Those must have some "win one for the Gipper" type speeches in the New York Rangers dressing room before the third and overtime periods. Whether they came from coach Tom Renney or one of the veterans doesn't really matter because they worked well enough for the Rangers to exit their season without being totally embarrassed.
It would have been nicer for them to avoid losing a 3-2 overtime decision to the Penguins in Game 5 of course, but that would have required New York stealing a victory it didn't really deserve. The Rangers came close, but in the end they were deservedly beaten by a younger, more talented team that had the kind of discipline and defensive skill New York did not to seem to fully appreciate enough throughout the series. That's the way it should be, no matter how much the Rangers will tell themselves otherwise in the coming months.
The Rangers tried to make themselves, and maybe the Penguins believe the tables had turned when they avoided a sweep at home in Game 4 with a physical and aggressive display. The first 10 minutes of this one could have supported their case because they brought the momentum with them and Pittsburgh looked a little stunned at the outset. But the Penguins handled the heat without having to leave the kitchen, after absorbed the body blows without damage, they wrestled away control of the game.
Pittsburgh dominated the next 30 minutes, thoroughly enough that the two-goal lead they took into the third period looked more than safe. But with only 20 minutes standing between and elimination, the Rangers came out with some new batteries and had the game tied in less than four minutes on goals by a couple of rookies. New York owned the rest of the period the way Pittsburgh owned the first two, the Rangers just couldn't produce the quality scoring chances they needed regardless of the pressure they applied. And when Chris Drury took a four-minute high sticking penalty at 18:42, the hand writing seemed on the wall.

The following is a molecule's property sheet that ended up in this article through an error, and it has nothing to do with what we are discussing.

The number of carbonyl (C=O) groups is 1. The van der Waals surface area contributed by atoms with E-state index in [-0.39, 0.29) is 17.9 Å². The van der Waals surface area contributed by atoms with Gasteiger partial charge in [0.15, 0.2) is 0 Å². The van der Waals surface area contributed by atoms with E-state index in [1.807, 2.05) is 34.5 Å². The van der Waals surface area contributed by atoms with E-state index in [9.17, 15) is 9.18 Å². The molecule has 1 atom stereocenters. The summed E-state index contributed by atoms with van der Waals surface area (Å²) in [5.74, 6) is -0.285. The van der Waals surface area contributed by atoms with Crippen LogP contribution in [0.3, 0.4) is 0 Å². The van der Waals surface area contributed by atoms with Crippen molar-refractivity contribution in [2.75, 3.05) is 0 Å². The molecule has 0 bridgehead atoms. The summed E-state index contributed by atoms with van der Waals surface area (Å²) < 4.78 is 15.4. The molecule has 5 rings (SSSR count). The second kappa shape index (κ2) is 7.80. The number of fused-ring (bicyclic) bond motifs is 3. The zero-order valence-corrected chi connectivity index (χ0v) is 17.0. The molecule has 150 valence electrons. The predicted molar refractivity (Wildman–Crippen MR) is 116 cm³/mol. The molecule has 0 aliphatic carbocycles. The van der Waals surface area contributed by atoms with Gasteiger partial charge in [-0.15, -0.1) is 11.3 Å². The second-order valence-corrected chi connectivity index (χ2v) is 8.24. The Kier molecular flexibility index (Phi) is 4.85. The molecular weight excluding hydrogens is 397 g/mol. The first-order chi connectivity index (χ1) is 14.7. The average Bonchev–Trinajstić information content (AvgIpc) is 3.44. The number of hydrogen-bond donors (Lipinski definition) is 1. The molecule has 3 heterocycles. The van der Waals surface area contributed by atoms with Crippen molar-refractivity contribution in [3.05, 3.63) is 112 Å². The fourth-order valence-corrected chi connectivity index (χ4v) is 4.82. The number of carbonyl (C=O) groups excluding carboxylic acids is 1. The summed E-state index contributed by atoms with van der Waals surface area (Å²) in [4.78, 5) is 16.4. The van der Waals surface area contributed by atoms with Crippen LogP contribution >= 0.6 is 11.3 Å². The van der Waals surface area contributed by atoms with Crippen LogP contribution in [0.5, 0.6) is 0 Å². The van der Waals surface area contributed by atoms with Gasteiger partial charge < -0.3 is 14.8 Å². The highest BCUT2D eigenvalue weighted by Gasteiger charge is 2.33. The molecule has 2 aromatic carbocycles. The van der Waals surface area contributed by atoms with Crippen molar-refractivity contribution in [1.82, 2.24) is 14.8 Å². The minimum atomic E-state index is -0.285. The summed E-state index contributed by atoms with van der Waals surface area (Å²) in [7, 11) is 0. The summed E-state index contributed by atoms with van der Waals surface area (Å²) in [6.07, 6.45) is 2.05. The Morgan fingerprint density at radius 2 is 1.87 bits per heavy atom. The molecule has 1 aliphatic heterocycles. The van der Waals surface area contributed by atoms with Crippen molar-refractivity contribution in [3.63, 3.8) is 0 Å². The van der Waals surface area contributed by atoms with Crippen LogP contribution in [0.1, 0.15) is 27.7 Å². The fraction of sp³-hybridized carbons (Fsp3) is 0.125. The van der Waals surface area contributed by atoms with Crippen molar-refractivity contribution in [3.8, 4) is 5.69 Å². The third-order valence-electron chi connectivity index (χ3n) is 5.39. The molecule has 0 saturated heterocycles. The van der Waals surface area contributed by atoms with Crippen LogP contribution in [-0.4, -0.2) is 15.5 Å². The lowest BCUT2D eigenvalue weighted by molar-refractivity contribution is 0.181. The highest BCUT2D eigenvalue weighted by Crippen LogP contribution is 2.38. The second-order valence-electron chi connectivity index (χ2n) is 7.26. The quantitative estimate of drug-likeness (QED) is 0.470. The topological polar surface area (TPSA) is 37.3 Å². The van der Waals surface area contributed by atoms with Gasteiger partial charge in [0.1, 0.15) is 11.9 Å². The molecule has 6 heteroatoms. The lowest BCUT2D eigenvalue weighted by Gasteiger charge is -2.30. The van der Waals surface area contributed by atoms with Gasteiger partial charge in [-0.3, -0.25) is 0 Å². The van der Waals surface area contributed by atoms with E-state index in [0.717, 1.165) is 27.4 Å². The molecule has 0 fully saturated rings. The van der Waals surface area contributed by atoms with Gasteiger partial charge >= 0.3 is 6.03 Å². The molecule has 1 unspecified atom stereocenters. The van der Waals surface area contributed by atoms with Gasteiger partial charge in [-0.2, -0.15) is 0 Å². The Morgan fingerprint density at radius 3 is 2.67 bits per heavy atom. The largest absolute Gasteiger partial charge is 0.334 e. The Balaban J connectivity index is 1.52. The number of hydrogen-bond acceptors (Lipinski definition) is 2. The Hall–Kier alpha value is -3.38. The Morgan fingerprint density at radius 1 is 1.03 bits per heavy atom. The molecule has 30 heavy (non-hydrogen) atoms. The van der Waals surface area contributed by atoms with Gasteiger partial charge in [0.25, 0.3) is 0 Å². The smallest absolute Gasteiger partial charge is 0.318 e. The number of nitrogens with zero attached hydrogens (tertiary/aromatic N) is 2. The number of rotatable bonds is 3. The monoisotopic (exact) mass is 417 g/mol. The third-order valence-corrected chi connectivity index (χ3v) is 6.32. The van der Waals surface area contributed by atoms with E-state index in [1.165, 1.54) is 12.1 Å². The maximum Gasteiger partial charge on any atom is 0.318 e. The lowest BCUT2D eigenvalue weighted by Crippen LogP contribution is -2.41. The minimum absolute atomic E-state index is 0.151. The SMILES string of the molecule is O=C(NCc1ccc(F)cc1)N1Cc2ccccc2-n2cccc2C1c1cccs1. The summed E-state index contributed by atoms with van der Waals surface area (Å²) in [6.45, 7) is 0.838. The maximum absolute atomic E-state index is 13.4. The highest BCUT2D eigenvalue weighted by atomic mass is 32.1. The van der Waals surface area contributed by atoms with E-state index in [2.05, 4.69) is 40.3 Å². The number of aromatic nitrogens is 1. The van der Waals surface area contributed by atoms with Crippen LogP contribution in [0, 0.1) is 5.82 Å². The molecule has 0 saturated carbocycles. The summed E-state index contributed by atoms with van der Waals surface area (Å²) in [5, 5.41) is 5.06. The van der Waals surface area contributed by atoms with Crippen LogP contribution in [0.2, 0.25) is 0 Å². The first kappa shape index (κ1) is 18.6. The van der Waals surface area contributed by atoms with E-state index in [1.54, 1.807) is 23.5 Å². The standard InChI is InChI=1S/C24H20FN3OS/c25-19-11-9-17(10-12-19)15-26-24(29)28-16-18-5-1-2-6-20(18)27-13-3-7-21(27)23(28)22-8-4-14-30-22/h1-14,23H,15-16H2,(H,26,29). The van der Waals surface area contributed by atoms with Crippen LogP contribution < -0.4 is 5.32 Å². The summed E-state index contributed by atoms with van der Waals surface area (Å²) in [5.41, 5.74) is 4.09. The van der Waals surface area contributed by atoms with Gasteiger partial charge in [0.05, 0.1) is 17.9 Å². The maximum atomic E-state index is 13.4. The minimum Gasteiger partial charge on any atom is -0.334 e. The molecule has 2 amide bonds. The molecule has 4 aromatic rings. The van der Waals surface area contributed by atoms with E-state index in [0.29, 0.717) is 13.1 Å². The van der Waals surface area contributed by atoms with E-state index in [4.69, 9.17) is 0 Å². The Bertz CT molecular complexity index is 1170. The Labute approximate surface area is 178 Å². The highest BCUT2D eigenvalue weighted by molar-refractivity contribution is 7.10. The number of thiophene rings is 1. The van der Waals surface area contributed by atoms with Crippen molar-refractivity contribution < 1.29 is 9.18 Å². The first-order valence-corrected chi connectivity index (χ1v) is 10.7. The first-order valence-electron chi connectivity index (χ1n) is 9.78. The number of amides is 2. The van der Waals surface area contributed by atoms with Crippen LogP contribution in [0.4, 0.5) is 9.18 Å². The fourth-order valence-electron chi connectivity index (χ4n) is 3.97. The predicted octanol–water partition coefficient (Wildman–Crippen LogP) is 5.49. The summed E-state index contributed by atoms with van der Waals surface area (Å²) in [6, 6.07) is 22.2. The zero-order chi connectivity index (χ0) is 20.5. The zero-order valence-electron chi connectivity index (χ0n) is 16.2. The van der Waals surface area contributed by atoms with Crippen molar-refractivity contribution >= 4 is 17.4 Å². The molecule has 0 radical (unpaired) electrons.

It just took a little longer that it might have to become legible.
The Rangers did an impressive job hanging on for their lives against what was a very dynamic Penguins power play on this day to get into overtime, and then finished off the penalty kill with some desperate work in the extra session. But the effort clearly took whatever was left of the New York skaters. They didn't get a shot in the overtime, while Pittsburgh managed six, the final one off the stick of Marian Hossa, who beat Rangers goalie Henrik Lundqivst for the second time on this day.
Hossa was the offensive star for Pittsburgh as a result, but Malkin wasn't bad either with a key goal and 10 shots. Still the story of this day was not Pittsburgh's scoring prowess, but how the Penguins shut down the Rangers and particularly Jaromir Jagr so effectively. The Rangers managed only 22 shots compared to Pittsburgh's 40, and none of them came from Jagr who had Jarkko Ruutu hanging on him all day like a bad suit.
Jagr though, showed up, unlike many of his teammates who for too much of the game looked like they were satisfied to have avoided being sent home by a broom. Jagr worked it hard in what might have been his final game as a Ranger, going to the front of the net and to the corners and he even drew three penalties for New York.
But he was on his own for most of the night, and no matter what the Rangers were told between periods, that wasn't enough.